“The Walking Dead” closed things out in style last night with the first half featuring an epic “Night of the Living Dead” struggle by the main cast to fend off the herd that descended on Herschel’s farm. Though I couldn’t help but think that maybe a more focused attack from all of the living could’ve turned the tide, that would’ve required teamwork and a willingness to work together. I think we can all agree that those things have been in very short supply this season. So we wound up with a desperate struggle that cleared some of the deadwood from the supporting cast and split up the group in the wake of the slaughter. In the most welcome surprise of the episode, that split didn’t wind up encroaching on the third season as everyone displayed a surprising amount of common sense and regrouped where they left the supplies for Sophia. As for everything else that followed... (Spoilers for the season finale after the break, natch.)
Though I had heard that Michonne would be showing up in last night’s episode, I didn’t actually believe it. I mean, they had already announced David Morrisey being cast as The Governor and we hadn’t heard any such decisions regarding everyone’s favorite melee-weapons enthusiast. Fortunately we found out that everyone involved in the TV series can keep a secret (at least as far as casting goes) as Danai Gurira was revealed today as the actress who would be bringing Michonne to life on TV. The crew has made great choices in casting so far in the show’s history, so hopefully she’ll work out as well as everyone else has.
However, I’m less sure about a couple key moments that came after everyone regrouped in the wake of the zombie attack. The group’s anger at Rick for keeping the fact that everyone was infected felt manufactured more than anything else. I have to admit to siding with Rick for his decision as telling everyone this at the time would’ve been to no one’s benefit, but he came clean with the info when it became necessary. If nothing else, I imagine the group’s little outburst will likely make their de facto leader less willing to share information as the show goes on.
Actually, I think that’s more of a certainty after how Lori reacted to his confession about killing Shane. On some level her reaction makes sense, but then you realize that she’s also to blame for that outcome as well. Telling your husband that his best friend regards your wife, your kid, and your unborn child as his is not the right way to broker a peaceful outcome to this situation. I’d have loved to know what she thought or wanted him to do after having that little heart-to-heart, but Lori’s reaction to Rick in the finale makes her come off as incredibly selfish and unsympathetic.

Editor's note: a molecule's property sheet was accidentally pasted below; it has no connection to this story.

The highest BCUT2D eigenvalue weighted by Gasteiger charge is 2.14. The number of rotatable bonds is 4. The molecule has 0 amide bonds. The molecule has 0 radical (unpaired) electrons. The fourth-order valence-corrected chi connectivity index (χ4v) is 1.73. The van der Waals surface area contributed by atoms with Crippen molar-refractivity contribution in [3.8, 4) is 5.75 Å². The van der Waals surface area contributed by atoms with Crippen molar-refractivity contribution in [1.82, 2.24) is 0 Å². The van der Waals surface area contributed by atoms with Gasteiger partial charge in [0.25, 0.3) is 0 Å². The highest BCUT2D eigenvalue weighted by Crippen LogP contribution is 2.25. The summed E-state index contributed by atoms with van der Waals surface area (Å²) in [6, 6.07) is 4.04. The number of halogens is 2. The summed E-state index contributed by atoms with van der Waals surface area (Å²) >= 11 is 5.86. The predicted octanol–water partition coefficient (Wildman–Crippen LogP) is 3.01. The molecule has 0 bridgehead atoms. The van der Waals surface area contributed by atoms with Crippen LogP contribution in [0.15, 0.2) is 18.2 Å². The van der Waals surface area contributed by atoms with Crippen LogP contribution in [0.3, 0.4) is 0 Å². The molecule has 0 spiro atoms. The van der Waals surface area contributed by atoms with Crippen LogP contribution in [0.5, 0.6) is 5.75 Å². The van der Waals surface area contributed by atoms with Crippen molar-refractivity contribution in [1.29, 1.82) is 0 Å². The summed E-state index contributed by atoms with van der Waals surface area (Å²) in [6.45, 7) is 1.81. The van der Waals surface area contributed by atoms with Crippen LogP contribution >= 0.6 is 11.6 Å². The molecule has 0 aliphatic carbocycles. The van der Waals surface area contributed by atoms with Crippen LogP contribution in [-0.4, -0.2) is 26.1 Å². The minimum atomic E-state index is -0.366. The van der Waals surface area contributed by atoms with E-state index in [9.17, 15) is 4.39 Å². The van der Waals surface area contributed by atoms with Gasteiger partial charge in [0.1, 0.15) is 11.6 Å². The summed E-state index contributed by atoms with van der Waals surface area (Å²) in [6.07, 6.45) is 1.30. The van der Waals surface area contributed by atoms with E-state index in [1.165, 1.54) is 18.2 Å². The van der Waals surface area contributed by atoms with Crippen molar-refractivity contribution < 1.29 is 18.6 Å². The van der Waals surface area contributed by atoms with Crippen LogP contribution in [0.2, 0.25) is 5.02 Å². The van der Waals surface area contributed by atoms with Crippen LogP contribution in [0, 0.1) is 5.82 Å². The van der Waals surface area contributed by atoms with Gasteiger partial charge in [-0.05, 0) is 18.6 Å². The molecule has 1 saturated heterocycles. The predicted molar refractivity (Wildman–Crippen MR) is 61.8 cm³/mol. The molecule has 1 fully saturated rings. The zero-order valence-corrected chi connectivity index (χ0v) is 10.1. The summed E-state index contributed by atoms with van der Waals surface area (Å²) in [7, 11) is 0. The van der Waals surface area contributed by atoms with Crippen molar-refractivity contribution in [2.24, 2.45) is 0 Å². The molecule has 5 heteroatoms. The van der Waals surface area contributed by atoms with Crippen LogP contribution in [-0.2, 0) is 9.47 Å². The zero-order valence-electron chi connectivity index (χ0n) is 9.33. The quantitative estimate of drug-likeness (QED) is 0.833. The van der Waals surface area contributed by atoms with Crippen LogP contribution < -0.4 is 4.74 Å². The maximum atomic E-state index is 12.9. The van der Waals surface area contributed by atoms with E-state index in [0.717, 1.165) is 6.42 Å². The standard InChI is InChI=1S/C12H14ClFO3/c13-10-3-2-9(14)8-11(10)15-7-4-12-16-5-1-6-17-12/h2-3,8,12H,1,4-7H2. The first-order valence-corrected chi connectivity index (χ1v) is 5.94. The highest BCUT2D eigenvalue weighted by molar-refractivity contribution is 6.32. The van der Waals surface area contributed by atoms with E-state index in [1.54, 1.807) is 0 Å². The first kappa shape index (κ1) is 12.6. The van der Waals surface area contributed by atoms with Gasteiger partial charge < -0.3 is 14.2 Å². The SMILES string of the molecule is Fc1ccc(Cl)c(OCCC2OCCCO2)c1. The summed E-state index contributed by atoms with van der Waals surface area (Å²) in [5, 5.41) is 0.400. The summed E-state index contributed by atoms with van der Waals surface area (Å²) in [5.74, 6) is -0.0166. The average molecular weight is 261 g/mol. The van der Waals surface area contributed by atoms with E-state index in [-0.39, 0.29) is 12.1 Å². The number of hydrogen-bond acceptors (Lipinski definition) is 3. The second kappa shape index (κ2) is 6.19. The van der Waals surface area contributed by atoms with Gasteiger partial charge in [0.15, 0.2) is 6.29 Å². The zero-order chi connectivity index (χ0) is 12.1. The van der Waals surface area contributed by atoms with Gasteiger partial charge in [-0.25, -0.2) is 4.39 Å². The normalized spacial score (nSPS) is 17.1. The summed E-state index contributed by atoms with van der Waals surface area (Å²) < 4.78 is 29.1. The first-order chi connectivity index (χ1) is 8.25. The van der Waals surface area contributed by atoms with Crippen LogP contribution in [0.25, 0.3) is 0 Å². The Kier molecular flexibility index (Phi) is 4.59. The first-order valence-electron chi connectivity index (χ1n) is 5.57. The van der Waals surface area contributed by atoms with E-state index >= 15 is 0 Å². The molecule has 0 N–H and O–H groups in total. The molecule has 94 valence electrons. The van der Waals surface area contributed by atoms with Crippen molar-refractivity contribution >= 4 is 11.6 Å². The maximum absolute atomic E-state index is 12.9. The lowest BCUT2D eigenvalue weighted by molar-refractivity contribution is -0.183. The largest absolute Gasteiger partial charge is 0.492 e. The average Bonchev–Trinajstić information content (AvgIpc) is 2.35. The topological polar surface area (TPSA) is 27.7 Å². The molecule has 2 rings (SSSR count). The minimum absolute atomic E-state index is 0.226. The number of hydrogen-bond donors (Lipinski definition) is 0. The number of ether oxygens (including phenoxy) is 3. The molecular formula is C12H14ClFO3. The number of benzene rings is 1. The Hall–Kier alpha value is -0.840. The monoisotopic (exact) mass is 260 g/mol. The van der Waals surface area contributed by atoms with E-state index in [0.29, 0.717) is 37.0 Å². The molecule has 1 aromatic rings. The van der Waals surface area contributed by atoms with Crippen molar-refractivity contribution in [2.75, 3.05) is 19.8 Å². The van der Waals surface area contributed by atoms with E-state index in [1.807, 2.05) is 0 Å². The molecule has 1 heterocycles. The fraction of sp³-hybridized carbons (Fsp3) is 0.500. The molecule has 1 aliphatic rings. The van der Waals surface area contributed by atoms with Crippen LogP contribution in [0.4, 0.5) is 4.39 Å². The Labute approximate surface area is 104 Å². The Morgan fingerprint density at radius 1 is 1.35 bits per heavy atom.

The same goes for most of the cast in the episode’s final moments. Rick’s outburst was likely intended to establish him firmly as the leader (read: dictator) of the group as someone who could not only keep everyone safe, but also had a plan for going forward from here. Yes, he was also quite “emotional” at the time, which also had the added effect of making him look more than a bit crazed and unstable. The problem for me is that EVERYTHING he said made perfect sense, and the rest of the cast came off like a bunch of little whiners for doubting him. This was clearly not his best moment, but if I were there I’d still follow him because he’d be the best chance I had of surviving in this world.
Of course, they’ll be getting a first-hand look at what it looks like when a leader lets the power get to his head when The Governor shows up next season. That alone will be worth waiting for, but we’ve also got Michonne, and the group’s upcoming re-settlement at the prison as well. I can’t remember which of the crew said that the first two seasons have just been a warm-up and their best moments are ahead of them, but hopefully these problems are just speed bumps on its road to greatness.